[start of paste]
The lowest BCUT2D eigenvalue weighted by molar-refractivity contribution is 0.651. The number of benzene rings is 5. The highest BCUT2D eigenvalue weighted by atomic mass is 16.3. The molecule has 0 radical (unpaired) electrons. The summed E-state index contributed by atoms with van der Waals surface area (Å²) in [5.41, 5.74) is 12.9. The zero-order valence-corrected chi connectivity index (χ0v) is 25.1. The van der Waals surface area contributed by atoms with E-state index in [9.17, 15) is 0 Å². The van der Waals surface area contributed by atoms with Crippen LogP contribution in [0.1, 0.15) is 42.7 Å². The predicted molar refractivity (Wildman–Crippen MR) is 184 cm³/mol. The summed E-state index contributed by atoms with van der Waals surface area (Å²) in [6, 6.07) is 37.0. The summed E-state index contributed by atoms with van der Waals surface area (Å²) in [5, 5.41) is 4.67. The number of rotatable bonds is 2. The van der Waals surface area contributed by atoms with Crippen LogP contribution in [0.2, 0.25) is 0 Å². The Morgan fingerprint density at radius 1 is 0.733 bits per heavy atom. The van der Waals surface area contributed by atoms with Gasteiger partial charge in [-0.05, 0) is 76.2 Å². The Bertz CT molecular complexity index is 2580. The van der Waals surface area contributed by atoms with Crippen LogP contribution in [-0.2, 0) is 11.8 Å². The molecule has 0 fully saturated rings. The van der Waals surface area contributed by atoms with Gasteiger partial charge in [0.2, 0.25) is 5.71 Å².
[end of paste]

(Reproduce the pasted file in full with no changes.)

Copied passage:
The lowest BCUT2D eigenvalue weighted by molar-refractivity contribution is 0.651. The number of benzene rings is 5. The highest BCUT2D eigenvalue weighted by atomic mass is 16.3. The molecule has 0 radical (unpaired) electrons. The summed E-state index contributed by atoms with van der Waals surface area (Å²) in [5.41, 5.74) is 12.9. The zero-order valence-corrected chi connectivity index (χ0v) is 25.1. The van der Waals surface area contributed by atoms with E-state index in [9.17, 15) is 0 Å². The van der Waals surface area contributed by atoms with Crippen LogP contribution in [0.1, 0.15) is 42.7 Å². The predicted molar refractivity (Wildman–Crippen MR) is 184 cm³/mol. The summed E-state index contributed by atoms with van der Waals surface area (Å²) in [6, 6.07) is 37.0. The summed E-state index contributed by atoms with van der Waals surface area (Å²) in [5, 5.41) is 4.67. The number of rotatable bonds is 2. The van der Waals surface area contributed by atoms with Crippen LogP contribution in [0.2, 0.25) is 0 Å². The Morgan fingerprint density at radius 1 is 0.733 bits per heavy atom. The van der Waals surface area contributed by atoms with Gasteiger partial charge in [-0.05, 0) is 76.2 Å². The Bertz CT molecular complexity index is 2580. The van der Waals surface area contributed by atoms with Crippen LogP contribution in [-0.2, 0) is 11.8 Å². The molecule has 0 fully saturated rings. The van der Waals surface area contributed by atoms with Gasteiger partial charge in [0.2, 0.25) is 5.71 Å².